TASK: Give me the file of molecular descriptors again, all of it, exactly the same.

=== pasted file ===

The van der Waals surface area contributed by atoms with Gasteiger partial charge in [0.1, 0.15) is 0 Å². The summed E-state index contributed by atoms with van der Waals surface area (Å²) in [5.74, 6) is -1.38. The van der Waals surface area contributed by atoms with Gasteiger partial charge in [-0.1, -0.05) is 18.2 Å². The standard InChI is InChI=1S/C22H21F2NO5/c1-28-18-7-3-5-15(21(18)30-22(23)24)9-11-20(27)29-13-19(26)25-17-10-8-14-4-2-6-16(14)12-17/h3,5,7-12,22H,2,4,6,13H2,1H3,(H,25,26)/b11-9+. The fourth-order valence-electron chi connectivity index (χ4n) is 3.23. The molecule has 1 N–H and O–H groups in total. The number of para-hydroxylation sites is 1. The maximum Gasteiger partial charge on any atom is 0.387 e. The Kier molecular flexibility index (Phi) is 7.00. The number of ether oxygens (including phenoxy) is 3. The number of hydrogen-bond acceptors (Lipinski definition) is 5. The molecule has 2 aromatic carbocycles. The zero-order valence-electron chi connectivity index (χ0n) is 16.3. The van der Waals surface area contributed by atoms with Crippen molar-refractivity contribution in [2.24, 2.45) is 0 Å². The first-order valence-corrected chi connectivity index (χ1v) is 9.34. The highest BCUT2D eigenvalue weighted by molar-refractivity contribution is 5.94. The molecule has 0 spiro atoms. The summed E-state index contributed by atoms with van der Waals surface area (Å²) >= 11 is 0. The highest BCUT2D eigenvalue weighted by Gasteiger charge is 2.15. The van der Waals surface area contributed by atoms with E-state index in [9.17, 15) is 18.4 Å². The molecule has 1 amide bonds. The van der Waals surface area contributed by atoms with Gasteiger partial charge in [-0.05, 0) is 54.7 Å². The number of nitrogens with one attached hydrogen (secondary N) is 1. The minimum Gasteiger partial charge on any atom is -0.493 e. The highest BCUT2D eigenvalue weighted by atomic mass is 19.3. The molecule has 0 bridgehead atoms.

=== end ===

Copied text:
The van der Waals surface area contributed by atoms with Gasteiger partial charge in [0.1, 0.15) is 0 Å². The summed E-state index contributed by atoms with van der Waals surface area (Å²) in [5.74, 6) is -1.38. The van der Waals surface area contributed by atoms with Gasteiger partial charge in [-0.1, -0.05) is 18.2 Å². The standard InChI is InChI=1S/C22H21F2NO5/c1-28-18-7-3-5-15(21(18)30-22(23)24)9-11-20(27)29-13-19(26)25-17-10-8-14-4-2-6-16(14)12-17/h3,5,7-12,22H,2,4,6,13H2,1H3,(H,25,26)/b11-9+. The fourth-order valence-electron chi connectivity index (χ4n) is 3.23. The molecule has 1 N–H and O–H groups in total. The number of para-hydroxylation sites is 1. The maximum Gasteiger partial charge on any atom is 0.387 e. The Kier molecular flexibility index (Phi) is 7.00. The number of ether oxygens (including phenoxy) is 3. The number of hydrogen-bond acceptors (Lipinski definition) is 5. The molecule has 2 aromatic carbocycles. The zero-order valence-electron chi connectivity index (χ0n) is 16.3. The van der Waals surface area contributed by atoms with Crippen molar-refractivity contribution in [2.24, 2.45) is 0 Å². The first-order valence-corrected chi connectivity index (χ1v) is 9.34. The highest BCUT2D eigenvalue weighted by molar-refractivity contribution is 5.94. The molecule has 0 spiro atoms. The summed E-state index contributed by atoms with van der Waals surface area (Å²) >= 11 is 0. The highest BCUT2D eigenvalue weighted by Gasteiger charge is 2.15. The van der Waals surface area contributed by atoms with E-state index in [9.17, 15) is 18.4 Å². The molecule has 1 amide bonds. The van der Waals surface area contributed by atoms with Gasteiger partial charge in [-0.05, 0) is 54.7 Å². The number of nitrogens with one attached hydrogen (secondary N) is 1. The minimum Gasteiger partial charge on any atom is -0.493 e. The highest BCUT2D eigenvalue weighted by atomic mass is 19.3. The molecule has 0 bridgehead atoms.